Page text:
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What is this course about?

Ways to make sure a program is correct:

  • running the program with different inputs and checking that the outputs are as expected

    Java JUnit framework

  • runtime monitoring

    Exception in thread "main" java.lang.ArrayIndexOutOfBoundsException
    
  • simulation of a simplified model of the program and checking whether the model works as expected in all states of the simulated world

    NuSMV

    state : {ready, busy}, request : boolean
    init(state) := ready
    next(state) := if state = ready & request = TRUE
    then busy else {ready, busy}
    
  • partial specification of the program using types and checking whether the program matches this specification

    4 : Int
    
    [1,2,4] : List Int
    
    (+) 4 : Int  Int
    
    length : String  Int
    
    "hello" : String
    
    length("hello") : Int
    
  • proving the program correct using formal methods

    B method, Isabelle, Coq

In this course we focus on type systems.

Examples of types for the same program:

sort : List Int  List Int

sort : List Int  SortedList Int

sort : (xs : List Int)  (ys : SortedList Int) × (length xs = length ys)

sort : (xs : List Int)  (ys : SortedList Int) × (length xs = length ys) × (x  xs  x  ys)

sort : (xs : List Int)  (ys : SortedList Int) × (length xs = length ys) × (x  xs  x  ys)

sort : (xs : List Int)  (ys : SortedList Int) × (ys `permutationOf` xs)

Topics:

  • propositional logic

  • propositions as types

  • pattern matching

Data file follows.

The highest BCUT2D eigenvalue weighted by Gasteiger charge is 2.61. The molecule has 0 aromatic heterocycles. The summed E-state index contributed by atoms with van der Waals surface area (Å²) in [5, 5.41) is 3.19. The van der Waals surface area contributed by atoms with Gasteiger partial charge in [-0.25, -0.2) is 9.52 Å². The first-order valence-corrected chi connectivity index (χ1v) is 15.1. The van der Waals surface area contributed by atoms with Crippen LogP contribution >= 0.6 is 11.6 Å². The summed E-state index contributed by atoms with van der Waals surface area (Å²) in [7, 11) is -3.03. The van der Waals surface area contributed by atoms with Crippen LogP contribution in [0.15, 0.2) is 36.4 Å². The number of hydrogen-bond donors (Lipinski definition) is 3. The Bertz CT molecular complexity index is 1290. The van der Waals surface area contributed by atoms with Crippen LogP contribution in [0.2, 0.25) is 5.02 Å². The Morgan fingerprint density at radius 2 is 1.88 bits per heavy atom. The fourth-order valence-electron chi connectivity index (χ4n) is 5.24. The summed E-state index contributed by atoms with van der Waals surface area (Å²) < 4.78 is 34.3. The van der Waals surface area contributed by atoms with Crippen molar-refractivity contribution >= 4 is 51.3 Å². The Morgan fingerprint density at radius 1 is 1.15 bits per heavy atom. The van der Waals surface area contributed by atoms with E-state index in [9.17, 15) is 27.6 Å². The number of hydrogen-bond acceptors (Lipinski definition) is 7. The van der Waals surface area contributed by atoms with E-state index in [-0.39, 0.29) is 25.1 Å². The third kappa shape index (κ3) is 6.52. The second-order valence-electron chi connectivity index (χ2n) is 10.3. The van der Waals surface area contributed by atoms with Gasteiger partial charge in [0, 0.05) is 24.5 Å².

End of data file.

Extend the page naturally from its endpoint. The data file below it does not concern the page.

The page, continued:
Goal:

  • proving insertion sort correct

Examination:

  • weekly assignments, deadline next class

  • practical exam with Agda programming

Other:

  • ask questions all the time

Setting up Agda

Installation:

Emacs usage:

Excercises:

git clone https://bitbucket.org/akaposi/agdaoktatas.git

Propositional logic

Propositional variables: X, Y, Z.

Rules of propositional logic:

            Introduction               Elimination


            A   B                      A × B        A × B
and         -----_,_                   -----proj₁   -----proj₂
            A × B                      A            B


true        ---tt
             ⊤

                                        ⊥
false                                  ---abort
                                        C           
              A
              ⋮
              B                        A → B   A
implies     -----λ                     ---------(space)
            A → B                          B

              A            B           A ⊎ B   A → C   B → C
or          -----inj₁    -----inj₂     ---------------------case
            A ⊎ B        A ⊎ B                    C

Notation:

proposition C prove C using an assumption p : C inputting
A × B ? , ? proj₁ p or proj₂ p \times, \_1, \_2
tt \top
abort p \bot
A → B λ a → ? p ? \ra, \Gl or \lambda
A ⊎ B inj₁ ? or inj₂ ? case p ? ? \u+, \_1, \_2
C p

t : A means that t is a proof of proposition A.

Abbreviations: ¬ A = A → ⊥, A ↔ B = (A → B) × (B → A)

How to create proofs:

  1. Go into a hole (these can be created using ? or {!!}), and click C-c C-,. This shows what is the Goal and what are the assumptions we already know (under the horizontal line ----).

    Instead of C-c C-, you can use C-u C-u C-c C-,-t, this unfolds all the abbreviations when writing the goal and the assumptions.

  2. Write some proof, press C-c C-., this prints under the goal what proposition is proved by the proof you've written (Have:).

    In the propositions you might see _123 and similar metavariables, these can be replaced by anything, for example _123 → _123 can become X → X or Y → Y. _123 → _124 can become X → Y vagy Y → X or even X → X etc.

    How do you write a proof?

    1. If the goal is the same as one of the assumptions, you can simply give the assumption (last line of the table).

    2. If the goal is a proposition created by one of the propositional connectives, you can use the operators in the second column (prove C) of the above table.